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AIS troubles

The troubles of the AIS are news to me but somehow I'm not surprised.

I first joined the AIS in 1957 and stayed in for about 20 years. There came
a time when I did not have a garden and so let my membership go.  Then
around 10 years ago or so, I re-joined.  I have to admit that I am not much
of a "clubber" and while as a teacher I enjoy people, my main reason for
joining AIS was to learn more about the plants.  Up until the recent change
in editorship, the AIS Bulletin usually was put on the shelf shortly after
it appeared.  Nothing but pictures of people I didn't know and the fine
print details of business meetings!  Recently there has been a movement
away from that to include more color, more material on plants.  But we
still have that fine print!  It's very boring.

For many members the Bulletin is the reason for joining up.  If it doesn't
deliver the goods, then people will drop out.  The present trend needs to
continue.  More on plants and less on personalities!  A good story on a
famed hybridizer or grower every so often would be welcome, but up until
the last issue for many years personality trivia filled each issue.

So Terry Aitken should be commended and supported in what he is trying to do.

Some further suggestions would be to commission articles on particular
subjects, rather than wait for stuff to be submitted.  I strongly suspect
that past editors have not been very agressive at "going after" material.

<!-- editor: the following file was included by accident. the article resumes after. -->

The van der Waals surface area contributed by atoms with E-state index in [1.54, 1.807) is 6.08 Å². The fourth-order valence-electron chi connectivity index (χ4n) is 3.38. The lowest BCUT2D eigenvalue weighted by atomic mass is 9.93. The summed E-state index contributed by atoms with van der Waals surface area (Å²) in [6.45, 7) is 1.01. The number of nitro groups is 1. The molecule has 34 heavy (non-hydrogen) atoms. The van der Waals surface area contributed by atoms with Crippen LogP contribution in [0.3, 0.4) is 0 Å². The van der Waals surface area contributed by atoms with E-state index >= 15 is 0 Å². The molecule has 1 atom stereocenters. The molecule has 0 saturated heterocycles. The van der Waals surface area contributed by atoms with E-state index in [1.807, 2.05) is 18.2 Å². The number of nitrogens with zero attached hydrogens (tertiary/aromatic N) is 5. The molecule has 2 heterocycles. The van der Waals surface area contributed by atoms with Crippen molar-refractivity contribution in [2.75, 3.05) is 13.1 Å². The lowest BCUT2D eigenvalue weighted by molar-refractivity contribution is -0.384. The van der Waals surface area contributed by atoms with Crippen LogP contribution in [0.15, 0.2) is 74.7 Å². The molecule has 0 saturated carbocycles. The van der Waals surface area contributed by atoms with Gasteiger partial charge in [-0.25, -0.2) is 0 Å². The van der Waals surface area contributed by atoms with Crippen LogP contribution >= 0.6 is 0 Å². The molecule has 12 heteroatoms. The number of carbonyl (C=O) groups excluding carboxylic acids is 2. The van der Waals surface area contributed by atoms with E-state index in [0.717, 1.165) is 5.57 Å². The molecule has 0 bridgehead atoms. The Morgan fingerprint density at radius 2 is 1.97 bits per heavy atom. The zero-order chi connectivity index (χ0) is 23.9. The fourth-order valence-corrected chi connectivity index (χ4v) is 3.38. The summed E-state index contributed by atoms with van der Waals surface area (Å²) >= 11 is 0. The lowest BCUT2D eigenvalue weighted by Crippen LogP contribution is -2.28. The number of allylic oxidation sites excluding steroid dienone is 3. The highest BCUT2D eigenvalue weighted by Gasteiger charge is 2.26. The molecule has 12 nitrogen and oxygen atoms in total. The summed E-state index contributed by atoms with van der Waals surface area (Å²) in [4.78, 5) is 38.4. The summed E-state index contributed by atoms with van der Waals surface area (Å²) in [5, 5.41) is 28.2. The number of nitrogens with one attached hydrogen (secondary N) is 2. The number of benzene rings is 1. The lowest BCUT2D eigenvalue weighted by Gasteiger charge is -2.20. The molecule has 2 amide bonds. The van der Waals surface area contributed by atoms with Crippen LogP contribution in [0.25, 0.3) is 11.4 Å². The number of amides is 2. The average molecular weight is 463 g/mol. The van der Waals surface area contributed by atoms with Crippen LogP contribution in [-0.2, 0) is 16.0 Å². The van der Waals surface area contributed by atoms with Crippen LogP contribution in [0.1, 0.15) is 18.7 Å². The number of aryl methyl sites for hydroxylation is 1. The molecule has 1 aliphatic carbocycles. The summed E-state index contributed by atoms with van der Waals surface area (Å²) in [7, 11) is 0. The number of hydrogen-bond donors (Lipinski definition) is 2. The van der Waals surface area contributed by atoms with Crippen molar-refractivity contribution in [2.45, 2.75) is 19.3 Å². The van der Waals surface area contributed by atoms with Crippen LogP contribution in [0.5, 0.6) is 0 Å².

It doesn't happen in the Bulletin, but how many iris newsletters do you get
that consist mostly of the editor whining about how no one ever sends any
articles?  Well, part of the editor's job is to go out and get those
articles.  Perhaps even paying a modest honorarium (say $50) for good
articles would help.

I've been involved in many, many organizations over the years and when one
loses momentum and direction, the problem is almost invariably a lack of
leadership.  In an organization the size of AIS, volunteers can't do it.
The task becomes too diffuse.  So my really radical suggestion would be to
HIRE A PAID EXECUTIVE DIRECTOR  to run the operations,  and put the board
in the background to manage long-term policy.

So let's add more "beef" to the bulletin and bring on some accountable

Best wishes, Bill
William A. Shear
Department of Biology
Hampden-Sydney College
Hampden-Sydney VA 23943 USA
phone (804) 223-6172
FAX (804) 223-6374

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